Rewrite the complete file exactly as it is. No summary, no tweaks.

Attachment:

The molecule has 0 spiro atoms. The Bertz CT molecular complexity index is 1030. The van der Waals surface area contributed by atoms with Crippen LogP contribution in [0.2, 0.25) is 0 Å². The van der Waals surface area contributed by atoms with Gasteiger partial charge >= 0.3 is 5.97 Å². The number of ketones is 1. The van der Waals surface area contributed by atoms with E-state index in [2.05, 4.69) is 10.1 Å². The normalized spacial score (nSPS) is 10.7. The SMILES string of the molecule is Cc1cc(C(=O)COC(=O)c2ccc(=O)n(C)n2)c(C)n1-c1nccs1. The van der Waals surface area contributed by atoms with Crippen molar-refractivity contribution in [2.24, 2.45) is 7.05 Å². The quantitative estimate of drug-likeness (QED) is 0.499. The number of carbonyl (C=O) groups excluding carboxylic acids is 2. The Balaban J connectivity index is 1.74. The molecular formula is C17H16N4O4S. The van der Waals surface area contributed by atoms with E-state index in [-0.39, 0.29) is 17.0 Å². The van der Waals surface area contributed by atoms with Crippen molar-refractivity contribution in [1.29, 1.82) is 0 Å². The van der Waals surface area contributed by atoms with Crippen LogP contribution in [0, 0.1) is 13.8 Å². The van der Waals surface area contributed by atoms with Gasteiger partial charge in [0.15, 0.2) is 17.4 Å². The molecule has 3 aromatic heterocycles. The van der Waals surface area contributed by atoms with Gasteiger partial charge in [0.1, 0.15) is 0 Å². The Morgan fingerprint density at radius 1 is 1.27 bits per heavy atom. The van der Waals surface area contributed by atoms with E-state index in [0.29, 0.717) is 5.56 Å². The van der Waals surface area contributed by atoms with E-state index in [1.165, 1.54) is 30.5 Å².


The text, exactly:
The molecule has 0 spiro atoms. The Bertz CT molecular complexity index is 1030. The van der Waals surface area contributed by atoms with Crippen LogP contribution in [0.2, 0.25) is 0 Å². The van der Waals surface area contributed by atoms with Gasteiger partial charge >= 0.3 is 5.97 Å². The number of ketones is 1. The van der Waals surface area contributed by atoms with E-state index in [2.05, 4.69) is 10.1 Å². The normalized spacial score (nSPS) is 10.7. The SMILES string of the molecule is Cc1cc(C(=O)COC(=O)c2ccc(=O)n(C)n2)c(C)n1-c1nccs1. The van der Waals surface area contributed by atoms with Crippen molar-refractivity contribution in [2.24, 2.45) is 7.05 Å². The quantitative estimate of drug-likeness (QED) is 0.499. The number of carbonyl (C=O) groups excluding carboxylic acids is 2. The Balaban J connectivity index is 1.74. The molecular formula is C17H16N4O4S. The van der Waals surface area contributed by atoms with E-state index in [-0.39, 0.29) is 17.0 Å². The van der Waals surface area contributed by atoms with Crippen molar-refractivity contribution in [1.29, 1.82) is 0 Å². The van der Waals surface area contributed by atoms with Crippen LogP contribution in [0, 0.1) is 13.8 Å². The van der Waals surface area contributed by atoms with Gasteiger partial charge in [0.15, 0.2) is 17.4 Å². The molecule has 3 aromatic heterocycles. The van der Waals surface area contributed by atoms with Gasteiger partial charge in [0.1, 0.15) is 0 Å². The Morgan fingerprint density at radius 1 is 1.27 bits per heavy atom. The van der Waals surface area contributed by atoms with E-state index in [0.29, 0.717) is 5.56 Å². The van der Waals surface area contributed by atoms with E-state index in [1.165, 1.54) is 30.5 Å².